In the beginning was a building. The rundown 19th-century gristmill in Monkton, some of its iron gear works moldering within the brick-and-stone structure, caught the attention of Curt Sherrer.
The winemaker and lawyer spent about 10 years restoring the place, but then his labor of love birthed a tough question: What now? How to make money in the place? He and his son, Kyle, who had just graduated from the University of Baltimore with a degree in finance, considered an array of ideas. Winery? Coffee shop? Offices?
Kyle Sherrer, a craft beer aficionado, suggested what appeared to be the Next Big Thing in alcoholic drinks: cider. Given the historic setting and cider's link to early American food culture, it seemed a fine fit.
Since putting our their first hard ciders and meads in the fall of 2012, production has grown from 5,000 gallons last year to 12,000 this year, with projections for 26,000 in 2015. Much of the production and storage moved this summer to a warehouse in Cockeysville, and they're now in search of a more historic locale as their headquarters.
Kyle Sherrer recently agreed to answer some questions about Millstone.
Why do you think hard cider is having this revival?
This all, in my opinion, harkens back to mainly the craft beer explosion. People are more interested in trying new and innovative stuff these days. And if it wasn't for the craft brewers opening you up to trying new things, you would never see this. What we come up against, especially the longtime wine drinkers are much less likely to switch over and try our product because they're used to drinking, you know, full-bodied reds or clean whites. What we're offering is a much different experience flavor-wise.
Also, you're seeing the resurgence of people wanting to get a closer connection to their farms, eating local. Gluten-free is another reason why ciders are becoming popular as well, I think. … Either because of medical reasons or they want to become part of that health craze.
It's been noted that you take some cues from craft beer makers. How?
If you look at what a lot of the higher-end craft beer makers are doing, they're taking influences from everywhere — from cooking to wine fermentation to looking back into history on how certain things were done. Playing with new ingredients, new styles. We're bringing the same ideology to the ciders we're making. But at the same time, we're trying to produce this rustic-style cider.
We're sticking to this 150-mile range for sourcing all of our ingredients — fruits, honeys. So it adds a new twist and wrinkle into the whole, I guess, idea of trying to do as much as possible playing with all these different styles, but still limiting yourself based on what you can get in the area. … A great example of this is we foraged a bunch of spice bush right behind our mill. It's a North American native plant that creates these berries. And when we use it in our meads, it gives off this peppercorn, peppery flavor. So we didn't actually have to use pepper to get that flavor profile.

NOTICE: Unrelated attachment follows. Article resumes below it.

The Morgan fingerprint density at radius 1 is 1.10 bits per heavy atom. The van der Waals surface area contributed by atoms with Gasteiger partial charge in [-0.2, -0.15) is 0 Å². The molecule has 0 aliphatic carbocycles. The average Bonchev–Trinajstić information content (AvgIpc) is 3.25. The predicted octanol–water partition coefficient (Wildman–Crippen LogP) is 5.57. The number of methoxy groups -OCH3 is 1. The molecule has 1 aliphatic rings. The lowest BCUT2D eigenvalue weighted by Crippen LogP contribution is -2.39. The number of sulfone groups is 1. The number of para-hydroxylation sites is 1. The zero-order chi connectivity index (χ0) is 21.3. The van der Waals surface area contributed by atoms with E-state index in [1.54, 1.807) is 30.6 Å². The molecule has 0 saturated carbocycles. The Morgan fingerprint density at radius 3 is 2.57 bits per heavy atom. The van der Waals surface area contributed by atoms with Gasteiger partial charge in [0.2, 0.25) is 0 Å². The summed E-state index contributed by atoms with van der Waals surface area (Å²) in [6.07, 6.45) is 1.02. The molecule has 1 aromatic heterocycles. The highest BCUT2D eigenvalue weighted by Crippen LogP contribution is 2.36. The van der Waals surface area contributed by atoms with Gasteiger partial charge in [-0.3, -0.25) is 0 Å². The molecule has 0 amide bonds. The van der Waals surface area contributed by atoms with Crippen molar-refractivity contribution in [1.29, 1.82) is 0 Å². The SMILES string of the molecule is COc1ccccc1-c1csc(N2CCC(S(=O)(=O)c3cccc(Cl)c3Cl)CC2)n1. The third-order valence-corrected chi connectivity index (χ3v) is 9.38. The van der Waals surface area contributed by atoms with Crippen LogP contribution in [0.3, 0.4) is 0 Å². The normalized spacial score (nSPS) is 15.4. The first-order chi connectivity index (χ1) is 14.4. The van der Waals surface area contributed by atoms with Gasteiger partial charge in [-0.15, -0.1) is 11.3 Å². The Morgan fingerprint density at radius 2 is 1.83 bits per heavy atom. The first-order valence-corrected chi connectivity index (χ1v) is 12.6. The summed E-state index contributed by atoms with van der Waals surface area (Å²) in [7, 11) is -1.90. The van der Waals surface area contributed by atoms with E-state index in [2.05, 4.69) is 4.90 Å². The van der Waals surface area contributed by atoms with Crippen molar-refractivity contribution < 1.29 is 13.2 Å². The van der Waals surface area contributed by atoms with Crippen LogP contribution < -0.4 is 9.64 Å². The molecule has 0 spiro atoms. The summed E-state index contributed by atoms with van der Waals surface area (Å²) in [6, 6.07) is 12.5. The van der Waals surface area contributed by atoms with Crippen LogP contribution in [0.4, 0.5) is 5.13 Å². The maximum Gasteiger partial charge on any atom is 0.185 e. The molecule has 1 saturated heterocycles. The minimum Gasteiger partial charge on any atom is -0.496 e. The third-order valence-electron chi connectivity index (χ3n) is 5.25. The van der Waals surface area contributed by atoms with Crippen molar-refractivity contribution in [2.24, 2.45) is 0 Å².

You define your approach as "Old World." How do you mean that?
So back in the day, generally there would be very little done to the ingredients. Now you see winemakers using lots of sulfites and other ingredients. We try to do everything as naturally as possible. So when we bring in the juice, we're doing no pasteurization. With the meads, there's no heating. Everyone always compares this to a brewery, and there's no brewing process in it at all. We literally bring in the juice.
Some of the stuff we just go naturally off the wild, native yeasts that are present on the apple skin. And sometimes we are using cultured yeast strains, but all the yeast and bacteria are still there and present. So once the main yeast kind of finish up their process, the yeast and bacteria take over. Everything we do is oak barrel-aged. We're aging in oak generally six to eight months, using the temperature as somewhat of a gauge of how we do our fermentations. Generally everything starts at around 50 degrees, which is a quite cold fermentation during the wintertime, and then everything goes up to around 60 or 70 during the summer, which kind of works with the processes of the yeast and bacteria that we're working with.
How do these methods affect the taste?
Generally they're going to be a little more tart and acidic. Just a lot more going on there. Some people are in love with the style. You'll see this style in a lot of Old World ciders. If we're mimicking any sort of style, it's mainly the Basque region or Spanish-, French-style ciders — where what you're seeing with a lot of other craft cider makers is use of a lot of English cider apples but then clean fermentations.
What's your favorite drink, in cider or otherwise?
Generally I'm liking whatever is the weirdest, funk-forward (earthy — think of a barnyard), tart style that we're working on. I really like a lot of the sour meads and ciders that we've been doing recently. My father skews more toward wine-style flavors. It's interesting because when we do our barrel samplings, he's generally very much about the aromatic qualities, while I'm much more focused on the flavor. So it's interesting to have the dichotomy going forward. … I drink a lot of craft beer, and my father generally prefers wine.
Title: Co-owner, Millstone Cellars, Monkton
Education: University of Baltimore